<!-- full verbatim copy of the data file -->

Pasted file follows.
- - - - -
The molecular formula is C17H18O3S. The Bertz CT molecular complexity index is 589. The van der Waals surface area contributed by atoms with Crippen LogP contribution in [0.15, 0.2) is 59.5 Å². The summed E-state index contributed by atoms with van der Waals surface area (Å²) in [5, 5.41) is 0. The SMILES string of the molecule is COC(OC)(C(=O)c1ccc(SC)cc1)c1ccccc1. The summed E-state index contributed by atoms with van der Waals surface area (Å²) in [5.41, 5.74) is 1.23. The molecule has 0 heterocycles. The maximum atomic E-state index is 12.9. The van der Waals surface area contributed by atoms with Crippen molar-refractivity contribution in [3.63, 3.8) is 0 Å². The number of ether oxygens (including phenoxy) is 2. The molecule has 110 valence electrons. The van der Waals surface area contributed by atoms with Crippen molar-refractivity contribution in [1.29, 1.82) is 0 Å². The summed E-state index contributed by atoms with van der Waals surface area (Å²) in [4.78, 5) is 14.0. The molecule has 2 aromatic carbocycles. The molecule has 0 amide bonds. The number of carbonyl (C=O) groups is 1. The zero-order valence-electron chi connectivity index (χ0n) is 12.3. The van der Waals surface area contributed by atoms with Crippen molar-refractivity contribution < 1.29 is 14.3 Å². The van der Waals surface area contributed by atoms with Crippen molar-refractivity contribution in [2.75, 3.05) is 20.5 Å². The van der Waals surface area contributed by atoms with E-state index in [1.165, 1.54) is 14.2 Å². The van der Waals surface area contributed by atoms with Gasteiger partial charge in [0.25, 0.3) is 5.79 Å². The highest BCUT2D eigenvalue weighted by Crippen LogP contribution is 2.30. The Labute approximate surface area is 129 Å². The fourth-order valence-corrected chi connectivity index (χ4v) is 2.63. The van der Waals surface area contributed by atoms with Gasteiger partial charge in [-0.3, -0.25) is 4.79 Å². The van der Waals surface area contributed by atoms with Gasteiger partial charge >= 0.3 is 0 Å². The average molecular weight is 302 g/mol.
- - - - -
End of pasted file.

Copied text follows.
The molecular formula is C17H18O3S. The Bertz CT molecular complexity index is 589. The van der Waals surface area contributed by atoms with Crippen LogP contribution in [0.15, 0.2) is 59.5 Å². The summed E-state index contributed by atoms with van der Waals surface area (Å²) in [5, 5.41) is 0. The SMILES string of the molecule is COC(OC)(C(=O)c1ccc(SC)cc1)c1ccccc1. The summed E-state index contributed by atoms with van der Waals surface area (Å²) in [5.41, 5.74) is 1.23. The molecule has 0 heterocycles. The maximum atomic E-state index is 12.9. The van der Waals surface area contributed by atoms with Crippen molar-refractivity contribution in [3.63, 3.8) is 0 Å². The number of ether oxygens (including phenoxy) is 2. The molecule has 110 valence electrons. The van der Waals surface area contributed by atoms with Crippen molar-refractivity contribution in [1.29, 1.82) is 0 Å². The summed E-state index contributed by atoms with van der Waals surface area (Å²) in [4.78, 5) is 14.0. The molecule has 2 aromatic carbocycles. The molecule has 0 amide bonds. The number of carbonyl (C=O) groups is 1. The zero-order valence-electron chi connectivity index (χ0n) is 12.3. The van der Waals surface area contributed by atoms with Crippen molar-refractivity contribution < 1.29 is 14.3 Å². The van der Waals surface area contributed by atoms with Crippen molar-refractivity contribution in [2.75, 3.05) is 20.5 Å². The van der Waals surface area contributed by atoms with E-state index in [1.165, 1.54) is 14.2 Å². The van der Waals surface area contributed by atoms with Gasteiger partial charge in [0.25, 0.3) is 5.79 Å². The highest BCUT2D eigenvalue weighted by Crippen LogP contribution is 2.30. The Labute approximate surface area is 129 Å². The fourth-order valence-corrected chi connectivity index (χ4v) is 2.63. The van der Waals surface area contributed by atoms with Gasteiger partial charge in [-0.3, -0.25) is 4.79 Å². The van der Waals surface area contributed by atoms with Gasteiger partial charge >= 0.3 is 0 Å². The average molecular weight is 302 g/mol.